Of course, it has always been essential that a social and health care professional is first and foremost a compassionate human being when in contact with another human being.
Iida Kasslin believes that one of the most important work life skills is the ability to encounter people and encourage them to undertake changes. Clients seldom lack information, and that is why health professionals need emotional intelligence and an understanding of how information should be offered and people confronted, in order to motivate them in a positive direction.
– I keep practising my own professional role, and how to speak as a professional to others. I try to think how to give space to another person in an interactive situation, and I try to guess how much a person already knows about some topic.
The more effectively that machines handle information, the more important it is for a person to be innovative and flexible. The HyMy Village offers opportunities to strengthen also these skills.
Kasslin and Määttänen participated in a project aiming to set up face-to-face meetings for a client group. Because of the Covid-19 restrictions, the meetings had to be held digitally, so the students planned and implemented the workshops in a totally new way.
– We have to be ready to change and our IT skills must be in top shape. In addition, we should reorganize our thinking and be innovative, so that we can decide how the client meetings can be carried out remotely, says Määttänen.
Kasslin and Määttänen are also practising to tolerate continuous change.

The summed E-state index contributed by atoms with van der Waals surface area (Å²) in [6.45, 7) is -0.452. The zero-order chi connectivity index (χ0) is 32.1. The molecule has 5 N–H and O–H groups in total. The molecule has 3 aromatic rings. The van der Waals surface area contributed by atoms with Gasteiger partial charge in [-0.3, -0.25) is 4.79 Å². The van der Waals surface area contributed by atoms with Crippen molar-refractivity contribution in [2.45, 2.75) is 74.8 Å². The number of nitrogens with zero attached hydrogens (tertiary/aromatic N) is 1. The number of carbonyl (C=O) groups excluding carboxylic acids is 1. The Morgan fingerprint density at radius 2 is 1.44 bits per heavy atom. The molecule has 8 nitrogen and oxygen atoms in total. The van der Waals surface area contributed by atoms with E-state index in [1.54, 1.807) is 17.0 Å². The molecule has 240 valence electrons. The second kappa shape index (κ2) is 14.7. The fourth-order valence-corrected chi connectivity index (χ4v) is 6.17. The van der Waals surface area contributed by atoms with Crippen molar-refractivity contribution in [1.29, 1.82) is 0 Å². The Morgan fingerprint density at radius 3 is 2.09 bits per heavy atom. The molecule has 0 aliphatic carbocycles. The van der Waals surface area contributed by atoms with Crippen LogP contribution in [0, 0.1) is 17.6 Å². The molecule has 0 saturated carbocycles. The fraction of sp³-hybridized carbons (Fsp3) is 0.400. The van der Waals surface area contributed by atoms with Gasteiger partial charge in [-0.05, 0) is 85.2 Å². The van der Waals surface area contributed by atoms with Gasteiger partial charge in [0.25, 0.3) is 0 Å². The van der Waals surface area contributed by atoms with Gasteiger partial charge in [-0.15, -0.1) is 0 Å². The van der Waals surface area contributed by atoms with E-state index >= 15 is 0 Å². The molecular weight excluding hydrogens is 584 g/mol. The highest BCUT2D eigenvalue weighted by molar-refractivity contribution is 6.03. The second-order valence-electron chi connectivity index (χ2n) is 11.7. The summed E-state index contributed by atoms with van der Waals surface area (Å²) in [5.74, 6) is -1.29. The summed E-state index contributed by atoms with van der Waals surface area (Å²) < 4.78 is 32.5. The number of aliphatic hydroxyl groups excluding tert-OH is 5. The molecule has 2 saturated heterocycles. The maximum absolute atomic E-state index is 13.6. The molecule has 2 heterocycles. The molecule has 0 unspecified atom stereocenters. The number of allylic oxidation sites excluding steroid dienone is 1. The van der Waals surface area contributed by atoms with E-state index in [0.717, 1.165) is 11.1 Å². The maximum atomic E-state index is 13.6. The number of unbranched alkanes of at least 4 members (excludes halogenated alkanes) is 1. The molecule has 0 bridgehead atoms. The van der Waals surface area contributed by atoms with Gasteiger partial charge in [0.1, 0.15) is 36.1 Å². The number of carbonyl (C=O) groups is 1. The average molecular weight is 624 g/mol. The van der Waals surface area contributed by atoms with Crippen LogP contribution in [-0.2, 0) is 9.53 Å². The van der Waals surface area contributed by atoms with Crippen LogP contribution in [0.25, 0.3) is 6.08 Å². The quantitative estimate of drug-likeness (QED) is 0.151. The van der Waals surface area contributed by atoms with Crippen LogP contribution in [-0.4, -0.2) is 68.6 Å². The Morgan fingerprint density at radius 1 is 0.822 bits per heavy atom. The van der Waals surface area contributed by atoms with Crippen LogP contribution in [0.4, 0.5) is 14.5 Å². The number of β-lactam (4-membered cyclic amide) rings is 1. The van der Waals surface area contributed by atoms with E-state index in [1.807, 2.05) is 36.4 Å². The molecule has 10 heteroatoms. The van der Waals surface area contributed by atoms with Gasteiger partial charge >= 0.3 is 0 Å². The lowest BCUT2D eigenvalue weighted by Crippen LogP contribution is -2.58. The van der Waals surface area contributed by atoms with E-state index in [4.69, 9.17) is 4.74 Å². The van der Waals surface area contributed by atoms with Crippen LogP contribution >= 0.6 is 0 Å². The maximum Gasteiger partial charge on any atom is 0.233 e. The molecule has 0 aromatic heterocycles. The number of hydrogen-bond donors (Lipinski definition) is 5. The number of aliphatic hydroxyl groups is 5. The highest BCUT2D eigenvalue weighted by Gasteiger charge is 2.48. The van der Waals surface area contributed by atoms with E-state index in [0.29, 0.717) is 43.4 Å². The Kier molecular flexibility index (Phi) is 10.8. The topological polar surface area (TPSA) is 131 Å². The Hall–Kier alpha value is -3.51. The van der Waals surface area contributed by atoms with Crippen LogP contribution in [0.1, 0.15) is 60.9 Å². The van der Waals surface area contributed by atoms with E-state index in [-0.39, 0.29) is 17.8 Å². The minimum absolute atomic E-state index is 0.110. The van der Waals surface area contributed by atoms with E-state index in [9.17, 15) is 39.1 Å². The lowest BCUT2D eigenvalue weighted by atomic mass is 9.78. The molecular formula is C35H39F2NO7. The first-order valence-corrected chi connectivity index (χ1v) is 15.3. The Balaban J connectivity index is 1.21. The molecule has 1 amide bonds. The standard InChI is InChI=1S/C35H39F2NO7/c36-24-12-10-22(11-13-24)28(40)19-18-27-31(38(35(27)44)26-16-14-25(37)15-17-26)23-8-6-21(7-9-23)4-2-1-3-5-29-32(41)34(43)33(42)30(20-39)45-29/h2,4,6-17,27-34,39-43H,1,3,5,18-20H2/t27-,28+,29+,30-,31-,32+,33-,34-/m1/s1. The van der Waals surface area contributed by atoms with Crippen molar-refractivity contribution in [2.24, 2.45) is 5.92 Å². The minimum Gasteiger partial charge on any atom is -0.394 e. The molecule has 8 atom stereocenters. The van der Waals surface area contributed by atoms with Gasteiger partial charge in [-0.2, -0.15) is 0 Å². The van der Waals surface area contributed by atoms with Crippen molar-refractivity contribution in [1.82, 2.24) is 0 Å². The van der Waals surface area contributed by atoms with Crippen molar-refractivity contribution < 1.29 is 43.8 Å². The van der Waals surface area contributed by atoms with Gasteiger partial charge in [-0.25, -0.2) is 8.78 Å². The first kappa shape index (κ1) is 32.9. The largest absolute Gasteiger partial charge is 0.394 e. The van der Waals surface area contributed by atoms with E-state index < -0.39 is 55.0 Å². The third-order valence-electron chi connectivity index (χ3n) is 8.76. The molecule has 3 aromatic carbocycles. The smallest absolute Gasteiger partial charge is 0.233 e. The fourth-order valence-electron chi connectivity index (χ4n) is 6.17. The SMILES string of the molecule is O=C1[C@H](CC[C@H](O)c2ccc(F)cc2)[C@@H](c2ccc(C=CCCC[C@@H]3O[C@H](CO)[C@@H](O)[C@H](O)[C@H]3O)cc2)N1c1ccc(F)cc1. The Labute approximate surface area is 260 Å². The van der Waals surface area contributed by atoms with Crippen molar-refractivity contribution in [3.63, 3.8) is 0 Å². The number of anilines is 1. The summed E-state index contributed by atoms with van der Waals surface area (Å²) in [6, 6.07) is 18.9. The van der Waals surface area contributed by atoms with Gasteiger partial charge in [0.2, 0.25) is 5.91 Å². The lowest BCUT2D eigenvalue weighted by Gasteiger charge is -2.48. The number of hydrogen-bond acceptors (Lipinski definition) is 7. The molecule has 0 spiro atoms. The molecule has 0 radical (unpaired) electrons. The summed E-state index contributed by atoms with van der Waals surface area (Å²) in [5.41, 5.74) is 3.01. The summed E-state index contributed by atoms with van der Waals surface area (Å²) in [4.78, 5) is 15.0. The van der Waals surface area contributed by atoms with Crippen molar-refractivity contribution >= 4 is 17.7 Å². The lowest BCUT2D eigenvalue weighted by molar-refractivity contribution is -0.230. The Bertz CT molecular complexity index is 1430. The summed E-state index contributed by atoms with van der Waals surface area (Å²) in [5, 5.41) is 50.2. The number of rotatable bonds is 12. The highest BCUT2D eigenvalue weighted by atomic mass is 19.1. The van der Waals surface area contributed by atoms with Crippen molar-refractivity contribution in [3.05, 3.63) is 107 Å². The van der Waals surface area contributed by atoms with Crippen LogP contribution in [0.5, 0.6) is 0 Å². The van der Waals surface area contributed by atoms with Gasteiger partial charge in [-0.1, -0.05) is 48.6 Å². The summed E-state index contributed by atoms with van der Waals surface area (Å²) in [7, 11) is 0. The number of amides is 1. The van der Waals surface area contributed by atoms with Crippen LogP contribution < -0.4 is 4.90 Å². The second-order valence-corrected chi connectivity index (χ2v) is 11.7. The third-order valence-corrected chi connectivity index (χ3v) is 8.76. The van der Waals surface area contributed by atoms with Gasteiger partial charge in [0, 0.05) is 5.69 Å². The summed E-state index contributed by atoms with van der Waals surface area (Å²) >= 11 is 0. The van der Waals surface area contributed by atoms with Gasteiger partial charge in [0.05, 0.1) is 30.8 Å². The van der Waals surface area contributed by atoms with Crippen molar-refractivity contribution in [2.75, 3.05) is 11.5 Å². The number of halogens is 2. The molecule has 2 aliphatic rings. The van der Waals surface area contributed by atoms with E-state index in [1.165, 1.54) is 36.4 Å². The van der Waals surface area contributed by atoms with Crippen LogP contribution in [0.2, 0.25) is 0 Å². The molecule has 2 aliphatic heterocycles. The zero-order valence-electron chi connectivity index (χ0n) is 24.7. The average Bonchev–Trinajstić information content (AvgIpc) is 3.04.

– When things keep changing all the time, it’s useful to learn how to tolerate stress. Also problem-solving skills and decision-making are emphasized, says Määttänen.
Work life skills are practised together with professionals
The list of the needed work life skills is so impressive, that the question arises: Do we expect a student who enters work life to be some kind of a robot?
Not at all, says Kati-Annika Knief, who works as a home care instructor and supervisor of Myllypuro-2 local services providers. The City of Helsinki home care services unit has employed students from Metropolia. The students of HyMy Village have helped to set up workshops for development work also for another home care services unit.
Vehkaperä herself is optimistic about the new opportunities in work life and how they have been incorporated into the training.
– The old saying that there are no stupid questions, is still true, says Knief.
Students still come to the workplace to learn. And we don’t expect anyone who has just graduated to be a full-fledged professional with practical experience. Knief sees that curiosity and asking direct questions are valuable assets.